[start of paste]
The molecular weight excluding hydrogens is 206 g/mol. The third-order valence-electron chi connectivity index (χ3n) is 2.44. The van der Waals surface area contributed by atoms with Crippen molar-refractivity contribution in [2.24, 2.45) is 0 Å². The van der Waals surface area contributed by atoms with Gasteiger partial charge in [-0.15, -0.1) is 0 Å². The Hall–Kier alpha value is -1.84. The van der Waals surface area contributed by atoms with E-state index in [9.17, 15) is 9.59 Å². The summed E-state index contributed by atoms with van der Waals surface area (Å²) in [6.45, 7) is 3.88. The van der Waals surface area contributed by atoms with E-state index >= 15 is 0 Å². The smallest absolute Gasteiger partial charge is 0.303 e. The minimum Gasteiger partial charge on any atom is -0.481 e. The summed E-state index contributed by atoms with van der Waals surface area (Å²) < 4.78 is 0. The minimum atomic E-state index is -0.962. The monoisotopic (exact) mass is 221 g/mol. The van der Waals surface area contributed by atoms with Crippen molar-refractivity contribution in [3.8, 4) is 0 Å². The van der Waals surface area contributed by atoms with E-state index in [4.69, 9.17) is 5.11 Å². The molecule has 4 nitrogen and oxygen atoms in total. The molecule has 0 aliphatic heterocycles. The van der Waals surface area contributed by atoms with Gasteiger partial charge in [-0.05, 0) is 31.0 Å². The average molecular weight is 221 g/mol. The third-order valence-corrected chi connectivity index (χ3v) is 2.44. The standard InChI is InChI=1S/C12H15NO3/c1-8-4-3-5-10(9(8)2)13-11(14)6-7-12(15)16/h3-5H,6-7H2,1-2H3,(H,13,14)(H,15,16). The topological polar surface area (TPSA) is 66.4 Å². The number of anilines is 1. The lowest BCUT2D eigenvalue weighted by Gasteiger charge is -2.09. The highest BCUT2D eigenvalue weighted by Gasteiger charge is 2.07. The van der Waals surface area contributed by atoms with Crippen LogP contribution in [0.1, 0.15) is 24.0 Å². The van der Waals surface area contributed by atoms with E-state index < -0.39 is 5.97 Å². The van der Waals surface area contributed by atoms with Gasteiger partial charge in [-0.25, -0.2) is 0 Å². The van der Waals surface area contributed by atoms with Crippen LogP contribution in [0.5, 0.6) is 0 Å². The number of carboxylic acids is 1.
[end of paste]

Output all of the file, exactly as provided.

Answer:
The molecular weight excluding hydrogens is 206 g/mol. The third-order valence-electron chi connectivity index (χ3n) is 2.44. The van der Waals surface area contributed by atoms with Crippen molar-refractivity contribution in [2.24, 2.45) is 0 Å². The van der Waals surface area contributed by atoms with Gasteiger partial charge in [-0.15, -0.1) is 0 Å². The Hall–Kier alpha value is -1.84. The van der Waals surface area contributed by atoms with E-state index in [9.17, 15) is 9.59 Å². The summed E-state index contributed by atoms with van der Waals surface area (Å²) in [6.45, 7) is 3.88. The van der Waals surface area contributed by atoms with E-state index >= 15 is 0 Å². The smallest absolute Gasteiger partial charge is 0.303 e. The minimum Gasteiger partial charge on any atom is -0.481 e. The summed E-state index contributed by atoms with van der Waals surface area (Å²) < 4.78 is 0. The minimum atomic E-state index is -0.962. The monoisotopic (exact) mass is 221 g/mol. The van der Waals surface area contributed by atoms with Crippen molar-refractivity contribution in [3.8, 4) is 0 Å². The van der Waals surface area contributed by atoms with E-state index in [4.69, 9.17) is 5.11 Å². The molecule has 4 nitrogen and oxygen atoms in total. The molecule has 0 aliphatic heterocycles. The van der Waals surface area contributed by atoms with Gasteiger partial charge in [-0.05, 0) is 31.0 Å². The average molecular weight is 221 g/mol. The third-order valence-corrected chi connectivity index (χ3v) is 2.44. The standard InChI is InChI=1S/C12H15NO3/c1-8-4-3-5-10(9(8)2)13-11(14)6-7-12(15)16/h3-5H,6-7H2,1-2H3,(H,13,14)(H,15,16). The topological polar surface area (TPSA) is 66.4 Å². The number of anilines is 1. The lowest BCUT2D eigenvalue weighted by Gasteiger charge is -2.09. The highest BCUT2D eigenvalue weighted by Gasteiger charge is 2.07. The van der Waals surface area contributed by atoms with Crippen LogP contribution in [0.1, 0.15) is 24.0 Å². The van der Waals surface area contributed by atoms with E-state index < -0.39 is 5.97 Å². The van der Waals surface area contributed by atoms with Gasteiger partial charge in [-0.25, -0.2) is 0 Å². The van der Waals surface area contributed by atoms with Crippen LogP contribution in [0.5, 0.6) is 0 Å². The number of carboxylic acids is 1.